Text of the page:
Donna Thomas is a member here at Park Street Brethren Church and lay leader for Parish ministries. Check out more of Donna's writing on her blog: seasonsixty.wordpress.com. Thanks Donna for sharing about how God has been speaking to you!
Last Sunday, our student ministries pastor asked us to do something very different. At least different for me. In our communal prayer time we asked God to help our church live out the love chapter, I Corinthians 13.
[Listen to Cory's message here]
You know the one: love is patient, kind. That one you often hear at wedding ceremonies.
Quite frankly, I’ve always viewed the LOVE Chapter with a more personal than corporate perspective. I could be more patient, more kind, more this, more that! But practice these admonitions as a church? Sounds a little over the top. But why was I surprised?
After all . . .
1 Paul, called to be an apostle of Christ Jesus by the will of God, and our brother Sosthenes,2 To the church of God in Corinth, to those sanctified in Christ Jesus and called to be his holy people, together with all those everywhere who call on the name of our Lord Jesus Christ—their Lord and ours: 3 Grace and peace to you from God our Father and the Lord Jesus Christ. (1 Cor. 1:1-3)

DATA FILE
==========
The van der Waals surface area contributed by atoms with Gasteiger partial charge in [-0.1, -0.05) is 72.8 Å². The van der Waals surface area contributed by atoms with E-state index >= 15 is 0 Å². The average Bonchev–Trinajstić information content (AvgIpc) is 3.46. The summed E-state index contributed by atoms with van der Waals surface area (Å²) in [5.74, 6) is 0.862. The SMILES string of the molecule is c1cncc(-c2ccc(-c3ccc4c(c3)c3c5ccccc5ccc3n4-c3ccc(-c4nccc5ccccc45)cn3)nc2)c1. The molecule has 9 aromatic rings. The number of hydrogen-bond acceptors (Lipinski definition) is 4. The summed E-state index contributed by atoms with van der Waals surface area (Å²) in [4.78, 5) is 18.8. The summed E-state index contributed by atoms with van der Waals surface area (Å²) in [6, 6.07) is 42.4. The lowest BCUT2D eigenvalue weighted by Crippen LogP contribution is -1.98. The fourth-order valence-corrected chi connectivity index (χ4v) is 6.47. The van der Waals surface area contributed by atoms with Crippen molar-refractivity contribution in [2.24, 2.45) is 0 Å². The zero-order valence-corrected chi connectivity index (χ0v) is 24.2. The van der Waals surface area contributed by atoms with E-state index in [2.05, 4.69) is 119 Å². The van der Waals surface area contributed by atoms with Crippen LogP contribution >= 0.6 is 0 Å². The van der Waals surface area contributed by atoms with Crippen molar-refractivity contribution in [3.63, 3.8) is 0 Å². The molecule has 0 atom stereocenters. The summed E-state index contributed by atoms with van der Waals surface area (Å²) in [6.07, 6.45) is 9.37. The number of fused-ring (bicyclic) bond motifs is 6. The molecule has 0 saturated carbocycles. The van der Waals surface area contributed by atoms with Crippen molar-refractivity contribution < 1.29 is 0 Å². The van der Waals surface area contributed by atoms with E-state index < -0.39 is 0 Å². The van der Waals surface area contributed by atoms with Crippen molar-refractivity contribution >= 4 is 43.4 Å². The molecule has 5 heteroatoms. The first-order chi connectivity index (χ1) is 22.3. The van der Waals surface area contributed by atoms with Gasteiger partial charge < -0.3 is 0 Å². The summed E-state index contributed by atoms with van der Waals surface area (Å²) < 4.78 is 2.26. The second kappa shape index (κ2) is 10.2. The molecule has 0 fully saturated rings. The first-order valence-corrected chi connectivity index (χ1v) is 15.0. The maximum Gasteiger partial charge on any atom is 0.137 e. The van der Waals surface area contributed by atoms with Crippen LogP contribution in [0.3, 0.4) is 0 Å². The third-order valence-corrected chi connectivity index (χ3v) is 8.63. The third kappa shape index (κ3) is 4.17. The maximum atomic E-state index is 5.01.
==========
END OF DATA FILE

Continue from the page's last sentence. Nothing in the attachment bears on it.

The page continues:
Rather than pray “Lord help me to be patient, help me to be kind,” we were guided to pray for our church of God in Ashland.
Pastor Cory poked at us pretty hard. “What does 1 Corinthians 13 mean to Park Street Brethren Church?” He challenged us to think beyond ourselves as individuals. Cory explained that we would be praying through the love chapter as a church body. We bowed our heads and let Cory lead. “Love is patient,” he said. I prayed for our church members to be patient with each other. Cory continued, “Ask the Lord to show you specifically how Park Street needs patience.” I immediately thought about the diversity of gifts amongst the congregation and how we need to nurture each other in their unique areas. Often that requires patience!
“Love is kind,” quoted Cory. And so the process continued. Prayer time was a unifying experience. I sensed a seriousness about us, a desire to consider the very character of our church community.
And I felt most rattled when Cory punctuated our experience with this declaration: “The way we behave as a community makes a difference in the world.”
Hearts were humbled.
Because behavior is a reflection of how we embrace the character of Christ.
And the greatest of these is love.